Complete data was available of 421 participants and mean baseline CRP was 5.7 (5.5) mg/L with no significant differences across groups. While VO2 increased in a dose response manner, there were no significant changes in CRP in any of the exercise intervention groups compared to the control group. Change in fitness was not associated with change in CRP, whereas change in weight was significantly associated with change in CRP.
Despite increasing fitness, six months of aerobic exercise training did not improve CRP. However, improvements in CRP were associated with reductions in weight.
exercise; inflammation; female; weight
Abnormally elevated exercise blood pressure is associated with increased risk of cardiovascular disease. Aerobic exercise training has been shown to reduce exercise blood pressure. However, it is unknown if these improvements occur in a dose dependent manner. The purpose of the present study is to determine the effect of different doses of aerobic exercise training on exercise blood pressure in obese postmenopausal women.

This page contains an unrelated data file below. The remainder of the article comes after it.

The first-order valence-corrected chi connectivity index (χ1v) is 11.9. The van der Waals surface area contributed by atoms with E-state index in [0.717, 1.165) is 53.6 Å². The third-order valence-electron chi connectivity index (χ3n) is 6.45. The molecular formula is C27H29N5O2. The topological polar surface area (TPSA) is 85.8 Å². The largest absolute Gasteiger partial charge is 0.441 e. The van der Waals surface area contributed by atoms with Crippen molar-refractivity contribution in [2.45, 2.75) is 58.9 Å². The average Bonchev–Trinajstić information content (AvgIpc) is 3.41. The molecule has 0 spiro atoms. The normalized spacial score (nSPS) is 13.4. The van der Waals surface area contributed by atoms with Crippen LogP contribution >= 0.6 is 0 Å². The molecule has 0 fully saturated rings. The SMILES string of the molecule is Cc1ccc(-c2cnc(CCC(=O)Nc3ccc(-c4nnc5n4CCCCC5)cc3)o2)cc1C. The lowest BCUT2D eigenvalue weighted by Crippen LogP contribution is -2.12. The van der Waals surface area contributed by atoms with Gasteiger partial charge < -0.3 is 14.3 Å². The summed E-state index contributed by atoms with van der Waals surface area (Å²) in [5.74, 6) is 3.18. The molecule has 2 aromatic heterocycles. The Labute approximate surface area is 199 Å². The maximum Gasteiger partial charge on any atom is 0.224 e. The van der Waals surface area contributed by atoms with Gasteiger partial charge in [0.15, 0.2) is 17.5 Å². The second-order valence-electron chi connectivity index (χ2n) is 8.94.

Participants (n=404) were randomized to one of 4 groups: 4, 8, or 12 kilocalories per kilogram of energy expenditure per week (kcal/kg/week) or the non-exercise control group for 6 months. Exercise blood pressure was obtained during the 50 watts stage of a cycle ergometer maximal exercise test.
There was a significant reduction in systolic blood pressure at 50 watts in the 4 kcal/kg/week (−10.9 mmHg, p< 0.001), 8 kcal/kg/week (−9.9 mmHg, p= 0.022), and 12 kcal/kg/week (−13.7 mmHg, p<0.001) compared to control (−4.2 mmHg). Only the highest exercise training dose significantly reduced diastolic blood pressure (−4.3 mmHg, p= 0.033) compared to control. Additionally, resting blood pressure was not altered following exercise training (p>0.05) compared to control, and was not associated with changes in exercise systolic (r=0.09, p=0.09) or diastolic (r=0.10, p=0.08) blood pressure.
Aerobic exercise training reduces exercise blood pressure and may be more modifiable than changes in resting blood pressure. A high dose of aerobic exercise is recommended to successfully reduce both exercise systolic and diastolic blood pressure, and therefore may attenuate the CVD risk associated with abnormally elevated exercise blood pressure.